4. Get a Plan: Just getting out the door and running often does not work for many people, especially if you’ve been sedentary or away from exercise for any period of time. Find a beginning running plan to follow. There are beginning running programs online or you can contact your local running store, running club, or running coaches in the area to inquire about beginning running plans. One of the most effective ways to begin is with a run/walk method. With my new runners, I often begin with a 1-minute run/ 5-minute walk interval. We repeat the run/walk interval five times for a great 30-minute workout. Over the next 11 weeks, we gradually increase the running and decrease the walking portions of the intervals until the group is running 30 minutes with no walking.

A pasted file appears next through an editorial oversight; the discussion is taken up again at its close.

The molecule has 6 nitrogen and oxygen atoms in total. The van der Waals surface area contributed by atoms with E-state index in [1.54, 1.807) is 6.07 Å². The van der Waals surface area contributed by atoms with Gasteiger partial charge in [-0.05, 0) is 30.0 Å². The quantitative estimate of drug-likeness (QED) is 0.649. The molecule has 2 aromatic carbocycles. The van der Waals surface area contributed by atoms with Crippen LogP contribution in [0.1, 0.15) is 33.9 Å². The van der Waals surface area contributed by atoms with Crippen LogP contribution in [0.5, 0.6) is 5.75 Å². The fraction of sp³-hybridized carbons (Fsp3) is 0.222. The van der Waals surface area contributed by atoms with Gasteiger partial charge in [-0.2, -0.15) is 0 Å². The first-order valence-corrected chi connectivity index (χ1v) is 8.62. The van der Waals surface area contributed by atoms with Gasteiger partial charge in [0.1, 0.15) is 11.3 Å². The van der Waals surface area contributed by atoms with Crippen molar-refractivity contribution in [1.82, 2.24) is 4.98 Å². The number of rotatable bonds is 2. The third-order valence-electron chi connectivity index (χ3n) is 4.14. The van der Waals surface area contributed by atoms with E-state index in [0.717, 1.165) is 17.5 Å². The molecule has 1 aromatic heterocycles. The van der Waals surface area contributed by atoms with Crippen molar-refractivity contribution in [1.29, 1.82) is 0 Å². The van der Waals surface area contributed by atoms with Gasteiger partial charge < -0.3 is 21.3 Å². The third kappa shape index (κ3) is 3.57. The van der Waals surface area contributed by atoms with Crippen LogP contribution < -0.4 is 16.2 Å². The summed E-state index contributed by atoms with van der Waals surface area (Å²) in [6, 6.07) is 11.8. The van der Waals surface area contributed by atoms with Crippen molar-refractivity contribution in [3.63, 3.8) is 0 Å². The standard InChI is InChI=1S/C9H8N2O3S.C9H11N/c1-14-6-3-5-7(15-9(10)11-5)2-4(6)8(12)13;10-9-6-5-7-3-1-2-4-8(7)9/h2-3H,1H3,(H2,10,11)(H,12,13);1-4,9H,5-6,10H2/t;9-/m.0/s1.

5. Get Acclimated: Whenever you begin new exercise your body’s fitness level will actually dip a little while you acclimate to the new demands you’re putting on your body. This is when most new runners give up. I’ve heard many a new runner say, “If I feel this tired, drained, and wiped out, what’s the point in running?” Understand before you take up running that it takes your body about four to six weeks to acclimate to the new demands. Anticipating that “wiped out feeling” can actually make it less of a shock. Just know that you’re going to feel the effects of your new activity. Hang in there and before you know it, you’ll pull out of that dip and begin to feel stronger than before you started. Also, start slowly. Many new runners experience shin splints, pulled calf muscles, cramping quads, or sore hips from going out too fast or from doing too much too soon. Take it slow and ease into your new activity.